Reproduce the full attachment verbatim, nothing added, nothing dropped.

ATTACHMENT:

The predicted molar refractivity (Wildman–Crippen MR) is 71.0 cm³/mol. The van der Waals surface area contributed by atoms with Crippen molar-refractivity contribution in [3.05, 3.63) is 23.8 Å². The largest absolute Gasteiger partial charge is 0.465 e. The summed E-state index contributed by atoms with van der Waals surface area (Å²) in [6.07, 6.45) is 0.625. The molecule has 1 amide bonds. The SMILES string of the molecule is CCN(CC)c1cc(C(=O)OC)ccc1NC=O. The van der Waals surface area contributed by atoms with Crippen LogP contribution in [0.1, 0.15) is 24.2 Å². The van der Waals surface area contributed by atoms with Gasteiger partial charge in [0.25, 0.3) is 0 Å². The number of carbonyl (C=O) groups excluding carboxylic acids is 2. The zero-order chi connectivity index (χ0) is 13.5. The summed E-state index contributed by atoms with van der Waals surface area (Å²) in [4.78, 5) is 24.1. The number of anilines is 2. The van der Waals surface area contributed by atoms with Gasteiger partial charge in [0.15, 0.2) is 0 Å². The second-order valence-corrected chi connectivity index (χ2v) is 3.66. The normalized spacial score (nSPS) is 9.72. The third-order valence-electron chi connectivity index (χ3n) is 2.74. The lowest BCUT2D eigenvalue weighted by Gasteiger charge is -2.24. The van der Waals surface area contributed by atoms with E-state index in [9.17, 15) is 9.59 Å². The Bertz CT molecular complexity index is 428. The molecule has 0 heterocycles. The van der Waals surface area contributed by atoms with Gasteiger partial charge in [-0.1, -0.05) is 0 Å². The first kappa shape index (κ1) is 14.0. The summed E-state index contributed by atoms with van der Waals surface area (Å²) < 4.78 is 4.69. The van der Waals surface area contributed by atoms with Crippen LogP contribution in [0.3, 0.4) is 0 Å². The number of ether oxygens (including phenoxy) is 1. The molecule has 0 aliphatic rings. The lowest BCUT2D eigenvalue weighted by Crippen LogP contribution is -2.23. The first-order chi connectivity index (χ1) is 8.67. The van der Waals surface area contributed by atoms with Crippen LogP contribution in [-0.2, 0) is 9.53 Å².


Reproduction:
The predicted molar refractivity (Wildman–Crippen MR) is 71.0 cm³/mol. The van der Waals surface area contributed by atoms with Crippen molar-refractivity contribution in [3.05, 3.63) is 23.8 Å². The largest absolute Gasteiger partial charge is 0.465 e. The summed E-state index contributed by atoms with van der Waals surface area (Å²) in [6.07, 6.45) is 0.625. The molecule has 1 amide bonds. The SMILES string of the molecule is CCN(CC)c1cc(C(=O)OC)ccc1NC=O. The van der Waals surface area contributed by atoms with Crippen LogP contribution in [0.1, 0.15) is 24.2 Å². The van der Waals surface area contributed by atoms with Gasteiger partial charge in [0.25, 0.3) is 0 Å². The number of carbonyl (C=O) groups excluding carboxylic acids is 2. The zero-order chi connectivity index (χ0) is 13.5. The summed E-state index contributed by atoms with van der Waals surface area (Å²) in [4.78, 5) is 24.1. The number of anilines is 2. The van der Waals surface area contributed by atoms with Gasteiger partial charge in [0.15, 0.2) is 0 Å². The second-order valence-corrected chi connectivity index (χ2v) is 3.66. The normalized spacial score (nSPS) is 9.72. The third-order valence-electron chi connectivity index (χ3n) is 2.74. The lowest BCUT2D eigenvalue weighted by Gasteiger charge is -2.24. The van der Waals surface area contributed by atoms with E-state index in [9.17, 15) is 9.59 Å². The Bertz CT molecular complexity index is 428. The molecule has 0 heterocycles. The van der Waals surface area contributed by atoms with Gasteiger partial charge in [-0.1, -0.05) is 0 Å². The first kappa shape index (κ1) is 14.0. The summed E-state index contributed by atoms with van der Waals surface area (Å²) < 4.78 is 4.69. The van der Waals surface area contributed by atoms with Crippen LogP contribution in [0.3, 0.4) is 0 Å². The number of ether oxygens (including phenoxy) is 1. The molecule has 0 aliphatic rings. The lowest BCUT2D eigenvalue weighted by Crippen LogP contribution is -2.23. The first-order chi connectivity index (χ1) is 8.67. The van der Waals surface area contributed by atoms with Crippen LogP contribution in [-0.2, 0) is 9.53 Å².